Since the point we switched development to QPixel, we’ve made over 1300 commits, changing 750+ files, adding more than 22,000 lines and removing over 7,000 lines of code. All of those changes can be broadly separated into three categories:
- Bug fixes
- User feature/change requests
- Planned features
Turns out, building a platform that people are actively using at the same time means they find everything that’s wrong with it! This is a good thing, because it means we find and squash the inevitable bugs quickly, but it does also slow down progress on other development while effort gets diverted to issues that are currently affecting our users.
This also means that we didn’t get to work on our planned features for MVP as quickly as we’d like. Again, when folks are using the platform, how it works (or not) affects them in ways we couldn’t have planned for, so our roadmap has been… dynamic, shall we say? Instead of just running down a list of planned major features and adding those in, there’s been some work on planned features interspersed between fixing bugs or making the platform work for our users.
Scale it Up
As I write this, we have 14 communities (plus Meta) active on our network, and we’re still adding to that. Some of those communities started from scratch, while others brought in good content from Stack Exchange (with attribution, of course). As we’ve added more communities, the number of posts and users on the network has steadily increased — right now, we’re holding about 85k posts totalling about half a gigabyte of data, and around 30k users. That’s not vast scale, but it’s enough to have to think about it — doing things inefficiently starts having an effect on production.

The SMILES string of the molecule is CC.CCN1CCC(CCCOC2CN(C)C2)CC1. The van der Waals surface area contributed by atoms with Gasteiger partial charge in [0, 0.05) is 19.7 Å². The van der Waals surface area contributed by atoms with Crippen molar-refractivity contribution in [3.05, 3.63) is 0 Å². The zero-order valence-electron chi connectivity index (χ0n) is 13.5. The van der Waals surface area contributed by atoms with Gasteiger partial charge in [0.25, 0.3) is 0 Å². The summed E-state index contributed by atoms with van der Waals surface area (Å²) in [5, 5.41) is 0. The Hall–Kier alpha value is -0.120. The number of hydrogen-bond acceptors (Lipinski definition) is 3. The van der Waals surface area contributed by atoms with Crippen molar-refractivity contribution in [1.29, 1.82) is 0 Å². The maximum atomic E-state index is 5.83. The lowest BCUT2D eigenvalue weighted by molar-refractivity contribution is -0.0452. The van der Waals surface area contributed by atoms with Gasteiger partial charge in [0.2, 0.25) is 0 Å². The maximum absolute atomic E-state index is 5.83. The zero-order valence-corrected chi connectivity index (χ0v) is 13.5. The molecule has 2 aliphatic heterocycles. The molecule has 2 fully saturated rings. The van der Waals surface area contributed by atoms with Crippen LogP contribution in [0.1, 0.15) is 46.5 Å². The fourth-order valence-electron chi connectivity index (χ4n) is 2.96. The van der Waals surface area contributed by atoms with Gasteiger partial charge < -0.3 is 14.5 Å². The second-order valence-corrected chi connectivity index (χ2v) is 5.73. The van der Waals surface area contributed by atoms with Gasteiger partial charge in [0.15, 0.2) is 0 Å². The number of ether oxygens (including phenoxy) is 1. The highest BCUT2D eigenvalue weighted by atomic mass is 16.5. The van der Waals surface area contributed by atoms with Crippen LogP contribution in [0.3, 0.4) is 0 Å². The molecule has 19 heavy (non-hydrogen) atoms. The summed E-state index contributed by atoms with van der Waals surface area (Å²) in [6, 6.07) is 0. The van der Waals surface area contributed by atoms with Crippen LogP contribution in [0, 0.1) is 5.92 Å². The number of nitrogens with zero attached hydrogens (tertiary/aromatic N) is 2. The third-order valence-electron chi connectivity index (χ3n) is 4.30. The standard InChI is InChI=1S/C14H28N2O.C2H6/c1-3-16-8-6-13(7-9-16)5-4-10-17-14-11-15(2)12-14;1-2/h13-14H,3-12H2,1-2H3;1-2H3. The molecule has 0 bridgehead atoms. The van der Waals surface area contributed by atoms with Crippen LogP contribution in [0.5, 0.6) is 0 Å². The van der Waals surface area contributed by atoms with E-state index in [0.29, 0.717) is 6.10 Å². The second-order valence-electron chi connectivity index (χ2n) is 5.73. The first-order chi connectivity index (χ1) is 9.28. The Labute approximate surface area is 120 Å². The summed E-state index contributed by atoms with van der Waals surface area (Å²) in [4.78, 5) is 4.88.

We’ve had to write and re-write utility scripts a number of times. These utilities help us make bulk modifications to the data, when that’s necessary, or ensure the data all says the same thing (that’s certainly caused a few bugs), or help us keep track of how and when the system is being used and where it’s going wrong. Many of them were originally written for the original QPixel, which was never designed with scale in mind — and, being horribly inefficient because of it, they started slowing production down, and in a few cases, crashing the server altogether.
Much of our core code has also been replaced, bit by bit, both as we’ve adapted it to make the platform do what we want it to, and through necessity because of the shift in scale. I’ve found myself looking fairly often at database queries in various places and finding old queries that hadn’t been thought about with scale in mind, then rewriting them to make sure we’re loading the right data at the right point, and not issuing far more queries than we need to.